Singing in the Fog
The mountain town of Sa Pa, Vietnam is about a day’s drive and several climate zones away from Hanoi. Apparently, westerners throughout history have long been noted for their difficulty in adjusting to hot, humid climates, and Sa Pa became the place in Indochina where those French and British expats would head when the heat in Hanoi just became too much to deal with. And so, Sa Pa’s birth as a tourist town began. The waterfalls, ethnic minorities, and stunningly crafted rice terraces didn’t hurt those efforts either.
Sa Pa also happens to be about a day’s drive from where we live, and it looked to be an enjoyable way to spend a weekend. Through Trip Advisor, we booked ourselves a clean and simple hotel, loaded up the car with PB&J, and headed out for a weekend in the mountains.
Before the trip, I spent a lot of time researching the best ways to spend our 36 hours in Sa Pa, and had a whole host of activities lined up for us: waterfall hikes, terraced rice field walks. Also, I was hoping to score some legit croissants (one of the remnants of French influence in Indochina). By all (online) accounts, Sa Pa was going to be a beautiful place to visit.
As our van weaved its way up a frightening mountain path and finally pulled into the parking lot of our hotel, I thought to myself: I bet Sa Pa is beautiful. I assumed it must be so, but I couldn’t actually see anything. The entire town was blanketed in dense fog.
We went up to our rooms and tried to answer the quintessential travel question: “Who is sleeping where?” Next, we set out on foot to find a cafe for dinner with only 50 feet of visibility in front of us. We found a little cafe (with no croissants) that provided a delicious meal for only 1,000,000 Dong. (Don’t worry, that’s only about $43. Gotta love exchange rates!)
The next morning, I wanted to cancel the hike because there was no change in the fog situation. Our trip to beautiful Sa Pa was turning out to be a trip to the Freesia Hotel. Josh intervened, however, and insisted that we go to the waterfall—fog or no fog. We called the driver and made the 45 minute drive up the winding mountain roads to the waterfall (while I prayed the entire time that we would survive the white-knuckled drive).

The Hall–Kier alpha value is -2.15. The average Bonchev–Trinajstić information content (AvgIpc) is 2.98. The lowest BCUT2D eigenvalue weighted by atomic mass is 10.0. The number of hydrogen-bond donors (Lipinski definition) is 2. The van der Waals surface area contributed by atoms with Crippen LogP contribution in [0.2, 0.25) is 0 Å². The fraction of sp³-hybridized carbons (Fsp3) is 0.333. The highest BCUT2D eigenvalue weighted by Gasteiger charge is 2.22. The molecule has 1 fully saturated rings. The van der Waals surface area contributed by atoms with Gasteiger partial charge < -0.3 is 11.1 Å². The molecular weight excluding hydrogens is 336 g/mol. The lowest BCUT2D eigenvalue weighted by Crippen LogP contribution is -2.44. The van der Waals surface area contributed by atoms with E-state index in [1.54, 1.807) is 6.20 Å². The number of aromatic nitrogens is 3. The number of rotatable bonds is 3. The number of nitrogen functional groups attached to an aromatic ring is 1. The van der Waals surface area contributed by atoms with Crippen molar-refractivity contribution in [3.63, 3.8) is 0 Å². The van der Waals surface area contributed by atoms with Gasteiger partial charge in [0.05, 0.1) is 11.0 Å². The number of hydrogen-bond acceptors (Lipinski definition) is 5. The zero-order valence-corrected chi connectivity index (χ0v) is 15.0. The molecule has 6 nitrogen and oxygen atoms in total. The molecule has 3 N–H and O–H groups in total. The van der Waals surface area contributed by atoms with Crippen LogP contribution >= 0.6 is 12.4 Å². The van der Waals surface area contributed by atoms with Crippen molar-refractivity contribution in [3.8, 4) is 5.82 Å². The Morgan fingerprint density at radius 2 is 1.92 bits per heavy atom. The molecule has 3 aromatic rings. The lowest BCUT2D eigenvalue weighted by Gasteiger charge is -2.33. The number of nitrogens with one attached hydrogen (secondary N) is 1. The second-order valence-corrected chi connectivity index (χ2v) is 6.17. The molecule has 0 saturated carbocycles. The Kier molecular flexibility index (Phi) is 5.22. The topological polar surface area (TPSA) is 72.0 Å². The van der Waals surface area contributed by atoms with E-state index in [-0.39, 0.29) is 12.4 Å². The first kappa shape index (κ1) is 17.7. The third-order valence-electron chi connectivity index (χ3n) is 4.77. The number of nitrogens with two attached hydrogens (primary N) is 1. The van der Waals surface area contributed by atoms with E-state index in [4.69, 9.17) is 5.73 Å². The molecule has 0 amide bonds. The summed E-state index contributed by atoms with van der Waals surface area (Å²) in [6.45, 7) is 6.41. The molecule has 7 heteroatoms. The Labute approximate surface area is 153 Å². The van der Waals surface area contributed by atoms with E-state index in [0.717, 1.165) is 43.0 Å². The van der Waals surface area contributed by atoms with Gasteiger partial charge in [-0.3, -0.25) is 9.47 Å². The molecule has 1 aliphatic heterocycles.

I didn’t want to go to the waterfall, because I assumed that the fog enveloping me was also covering everything else in the area. It felt dangerous and scary. It made me not want to do anything. I became cautious, fearful, and apathetic.
We got to the top of the mountain to start the hike. You would never have guessed from the peak there was fog below us. Glorious sunlight warmed our skin and made our eyes squint. We could see every leaf and terrace of the beautiful landscape we had hoped to see. We could even look down and see with crystal clarity the isolated area where the fog was. The difference between seeing the fog from up on the mountain and seeing the fog from down on the ground? We could see it for what it was: isolated, bounded, and limited. Because we were inside the fog, it felt like the fog covered the entire world. But the view from the top of the mountain exposed the fog’s true nature.
We ended up hiking to the waterfall. We took pictures, ran in fields, threw stones in brooks, and taught the toddler, “What does the waterfall say?” It was amazing and full of so many parallels to our life.
This past year has felt like our personal fog will never lift. How long do you wait for closed doors to open? How long do you endure with hard-to-endure relationships? What do you do in the waiting? Should we change this or move there or pursue that? Fog. Fog. Fog.
I’m so thankful for our foggy weekend. It revealed to us that the fog we feel isn’t the ultimate reality. Sure, it’s there, but it’s also bounded and it must obey the dictates of the Almighty on where its boundaries lie. It doesn’t last forever. It dissipates at the word of his command. Its power rises and falls only at his pleasure.
We get a behind-the-scenes look at how the elements of nature respond to God’s voice in Psalm 104. Though this section reflects specifically the oceans of the world and their complete submission to God’s voice, I feel certain that the fog from my Vietnam trip responds in the same way:
At Your rebuke the waters fled; at the sound of Your thunder they hurried away - mountains rose and valleys sank to the place You established for them. You set a boundary they cannot cross; they will never cover the earth again. (Psa 104:7-9 HCSB)
It’s freeing and exhilarating to think that the fog that covers my life right now will hurry away at the sound of his thunder! But the psalmist even gives us something to do in response to this amazing news:
May the glory of the Lord endure forever; may the Lord rejoice in his works, who looks on the earth and it trembles, who touches the mountains and they smoke! I will sing to the Lord as long as I live; I will sing praise to my God while I have being. (Psa 104:31-33)
Let us sing to him in response to his great power over all the circumstances of our lives! May he give us grace to sing to him, even in the fog.